Fajardo, luck carry Pack to win

Nevada's Nigel Westbrooks (3) attempts to break a tackle from Air Force's Kalon Baker (28) during the first half of an NCAA college football game in Reno, Nev., on Saturday, Sept. 28, 2013. (AP Photo/Cathleen Allison)

Nevada's Nigel Westbrooks (3) attempts to break a tackle from Air Force's Kalon Baker (28) during the first half of an NCAA college football game in Reno, Nev., on Saturday, Sept. 28, 2013. (AP Photo/Cathleen Allison)

RENO — Don’t tell Brian Polian that his Nevada Wolf Pack was lucky Saturday night.

“I don’t want to hear anyone say, ‘You were lucky, you were this, you were that,” the Wolf Pack head coach said. “Well, sometimes you need luck.”

The Wolf Pack definitely needed a heavy dose of good fortune to beat the Air Force Falcons 45-42 in front of 24,545 fans at Mackay Stadium. Leading 42-37 and facing a 3rd-and-1 play with less than six minutes to play, Air Force was called for back-to-back illegal substitution penalties. Now facing a 3rd-and-11 at their own 24, wide receiver Sam Gagliano then dropped a pass that would have given Air Force a first down at about the Wolf Pack 45-yard line.

“They dropped a pass,” Polian said. “I understand that. They had two 12 men on the field penalties. But sometimes you have to be lucky and the good part of it was that we found a way to take advantage of it.”

The Wolf Pack, now 3-2 overall and 2-0 in the Mountain West, found itself down 42-30 after Gagliano caught a 23-yard touchdown pass from quarterback Karson Roberts with 7:44 to play.

“We knew that the defense only needed one stop, and we’d get the ball back and score and win the game,” Pack offensive tackle Joel Bitonio said. “And that’s what we did.”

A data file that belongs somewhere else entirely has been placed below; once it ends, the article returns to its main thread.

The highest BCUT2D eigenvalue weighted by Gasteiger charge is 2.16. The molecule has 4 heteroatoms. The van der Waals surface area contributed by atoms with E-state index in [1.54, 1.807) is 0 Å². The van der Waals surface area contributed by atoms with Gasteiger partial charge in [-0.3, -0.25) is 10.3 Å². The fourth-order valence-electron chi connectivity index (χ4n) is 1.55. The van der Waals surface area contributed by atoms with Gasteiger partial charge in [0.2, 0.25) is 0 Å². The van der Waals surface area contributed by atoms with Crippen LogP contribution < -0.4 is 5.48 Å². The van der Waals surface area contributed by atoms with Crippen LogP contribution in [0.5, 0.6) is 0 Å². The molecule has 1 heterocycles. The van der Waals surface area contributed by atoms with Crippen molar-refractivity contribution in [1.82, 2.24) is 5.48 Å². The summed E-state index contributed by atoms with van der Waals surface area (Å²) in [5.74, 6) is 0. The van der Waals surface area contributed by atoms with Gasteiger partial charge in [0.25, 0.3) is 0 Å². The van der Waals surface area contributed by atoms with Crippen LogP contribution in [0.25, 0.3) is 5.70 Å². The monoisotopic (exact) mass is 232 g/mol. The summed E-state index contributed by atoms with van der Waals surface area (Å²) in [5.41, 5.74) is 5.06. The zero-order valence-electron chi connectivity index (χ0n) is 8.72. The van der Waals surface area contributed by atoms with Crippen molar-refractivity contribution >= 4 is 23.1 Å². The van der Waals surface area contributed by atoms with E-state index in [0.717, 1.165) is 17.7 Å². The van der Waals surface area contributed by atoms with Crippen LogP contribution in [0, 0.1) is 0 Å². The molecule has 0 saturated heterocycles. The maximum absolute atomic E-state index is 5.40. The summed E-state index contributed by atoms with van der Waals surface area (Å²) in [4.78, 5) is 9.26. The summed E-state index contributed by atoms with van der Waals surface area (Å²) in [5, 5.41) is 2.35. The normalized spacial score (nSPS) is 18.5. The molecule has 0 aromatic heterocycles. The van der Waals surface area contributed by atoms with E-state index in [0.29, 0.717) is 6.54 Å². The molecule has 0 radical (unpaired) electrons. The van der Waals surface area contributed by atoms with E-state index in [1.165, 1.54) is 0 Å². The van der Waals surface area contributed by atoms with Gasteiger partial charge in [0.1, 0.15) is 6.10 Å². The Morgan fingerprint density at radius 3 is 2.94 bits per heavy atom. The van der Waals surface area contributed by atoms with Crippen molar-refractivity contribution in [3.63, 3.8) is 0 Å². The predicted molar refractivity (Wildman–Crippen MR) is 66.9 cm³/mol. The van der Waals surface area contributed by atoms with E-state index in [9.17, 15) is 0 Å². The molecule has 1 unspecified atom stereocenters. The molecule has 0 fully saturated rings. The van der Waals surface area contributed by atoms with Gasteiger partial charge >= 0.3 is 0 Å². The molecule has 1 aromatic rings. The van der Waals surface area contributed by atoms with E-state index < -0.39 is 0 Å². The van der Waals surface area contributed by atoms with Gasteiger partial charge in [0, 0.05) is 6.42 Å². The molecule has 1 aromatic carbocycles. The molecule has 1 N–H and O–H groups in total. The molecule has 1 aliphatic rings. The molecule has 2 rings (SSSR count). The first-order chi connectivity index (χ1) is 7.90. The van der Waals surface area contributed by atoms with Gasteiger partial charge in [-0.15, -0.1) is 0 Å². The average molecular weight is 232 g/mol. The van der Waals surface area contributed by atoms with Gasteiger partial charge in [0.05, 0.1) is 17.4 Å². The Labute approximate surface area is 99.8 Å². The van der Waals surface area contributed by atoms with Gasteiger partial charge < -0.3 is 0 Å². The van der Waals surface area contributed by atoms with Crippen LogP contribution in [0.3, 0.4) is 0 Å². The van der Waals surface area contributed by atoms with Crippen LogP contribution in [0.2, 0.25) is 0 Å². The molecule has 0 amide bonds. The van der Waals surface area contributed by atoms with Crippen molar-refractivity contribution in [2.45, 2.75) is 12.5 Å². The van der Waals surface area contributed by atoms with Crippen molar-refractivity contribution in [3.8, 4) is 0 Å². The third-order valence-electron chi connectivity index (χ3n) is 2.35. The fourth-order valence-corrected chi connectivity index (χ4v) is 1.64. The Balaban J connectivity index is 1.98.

They did it with a little help from the alert officials and Gagliano’s crucial drop.

“Give a lot of credit to the officials,” Polian said. “It takes a lot of guts to make those calls at that time in the game. But both times it was the right call.”

The illegal substitution calls came at a crucial time for the Falcons. All they needed was a yard on third down for a key first down. The Wolf Pack, after all, had not stopped the Falcons in the second half at that point, allowing three touchdowns on three Air Force drives.

“They (Air Force) were doing that all night,” said Wolf Pack wide receiver Brandon Wimberly of the 12-men-on-the-field infractions. “They were breaking the huddle with 12 people a lot more times than they (the officials) called it.”

“They were the right calls,” said Air Force coach Troy Calhoun, whose Falcons fell to 1-4 overall and 0-4 in the Mountain West. “We had a guy on the field that could not be on the field. The official was dead on.”

Down 42-37, the Wolf Pack took over the ball at the 50-yard line with 3:50 to play.

“I’m proud of our offense,” said Wolf Pack quarterback Cody Fajardo, who returned to the field after missing the last two games with a sprained knee. “We never panicked.”

Fajardo seemed to keep everyone calm.

“He’s the man,” Bitonio said. “He takes charge on the field and he just knows how to win football games. Just seeing Number 17 out there, the whole team kind of lifts up from that.”

Fajardo connected with wide receiver Aaron Bradley for 20 yards down to the Air Force 30-yard line on the game-winning drive. He then carried the ball himself for a 9-yard gain to the 21. Running back Kendall Brock picked up six more yards and a first down at the 15-yard line. Fajardo then completed passes to tight end Kolby Arendse (four yards) and Wimberly (nine) as the Pack moved to the 2-yard line. Fajardo completed the comeback over the final two yards with his second touchdown run of the game.